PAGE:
Glucosinolate and trichome defenses in a natural Arabidopsis lyrata population.
Glucosinolates (GS) and trichomes contribute to plant resistance against insect herbivores in the model Arabidopsis thaliana. The functional and genetic characteristics of herbivore defense, however, can differ even between closely related species. In a quantitative genetic experiment with the out-crossing perennial Arabidopsis lyrata spp. petraea, we measured constitutive GS composition, trichome density, leaf thickness, and plant resistance in four different herbivore interactions. In a single population of A. lyrata, we found heritable variation for trichome density as well as GS amount and carbon side-chain elongation ratios associated with activity in methylthioalkylmalate synthase (MAM). Unexpectedly, heritabilities for indole GS in A. lyrata were high and less affected by differences in plant age and environment than aliphatic GS. We found significant heritability in plant resistance to the specialist Plutella xylostella and generalist Trichoplusia ni, but not to the specialists Pieris brassicae and Phyllotreta cruciferae. Analyses of phenotypic and genetic correlations between candidate defense traits and insect resistance suggested that A. lyrata resistance was conferred by a combination of indole GS amount and trichome density, and, to a lesser extent, aliphatic GS ratios and leaf thickness. Variation in the most abundant compound, the aliphatic 3-hydroxypropyl GS, had little impact on A. lyrata herbivore resistance. The contribution of defense traits to resistance depended on the experimental herbivory context, and resistances were weakly correlated. A diversified defense strategy is likely to be important for long-lived individuals of A. lyrata that are subject to attack by many different herbivores in nature.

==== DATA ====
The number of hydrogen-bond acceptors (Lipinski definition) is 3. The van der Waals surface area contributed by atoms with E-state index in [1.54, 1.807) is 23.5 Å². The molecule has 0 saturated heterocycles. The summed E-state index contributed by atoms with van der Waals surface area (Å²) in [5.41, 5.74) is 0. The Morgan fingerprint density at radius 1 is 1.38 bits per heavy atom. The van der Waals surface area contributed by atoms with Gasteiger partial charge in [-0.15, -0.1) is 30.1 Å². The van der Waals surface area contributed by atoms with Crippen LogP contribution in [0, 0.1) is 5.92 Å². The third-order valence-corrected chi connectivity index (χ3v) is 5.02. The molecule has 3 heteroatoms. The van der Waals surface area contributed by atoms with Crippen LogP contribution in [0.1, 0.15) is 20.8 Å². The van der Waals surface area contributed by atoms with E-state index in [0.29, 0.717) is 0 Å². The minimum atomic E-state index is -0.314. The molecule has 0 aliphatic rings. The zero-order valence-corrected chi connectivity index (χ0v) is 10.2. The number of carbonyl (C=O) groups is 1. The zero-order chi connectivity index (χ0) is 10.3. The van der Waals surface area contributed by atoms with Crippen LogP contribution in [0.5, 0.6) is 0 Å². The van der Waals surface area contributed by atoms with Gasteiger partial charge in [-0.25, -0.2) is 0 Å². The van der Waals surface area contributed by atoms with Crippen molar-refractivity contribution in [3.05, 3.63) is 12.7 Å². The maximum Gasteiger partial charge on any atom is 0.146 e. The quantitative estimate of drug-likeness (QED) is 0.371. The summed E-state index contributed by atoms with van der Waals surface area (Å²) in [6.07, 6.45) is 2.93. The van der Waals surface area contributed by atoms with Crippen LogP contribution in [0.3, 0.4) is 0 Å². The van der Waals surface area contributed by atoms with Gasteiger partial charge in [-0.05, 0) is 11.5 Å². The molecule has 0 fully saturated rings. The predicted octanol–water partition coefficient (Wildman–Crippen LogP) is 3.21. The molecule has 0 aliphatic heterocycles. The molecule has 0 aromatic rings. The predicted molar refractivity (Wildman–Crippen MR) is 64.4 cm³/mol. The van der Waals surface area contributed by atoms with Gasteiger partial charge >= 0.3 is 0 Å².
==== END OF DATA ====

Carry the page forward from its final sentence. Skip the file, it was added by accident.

Clauss, MJ; Dietel, S; Schubert, G; Mitchell-Olds, T
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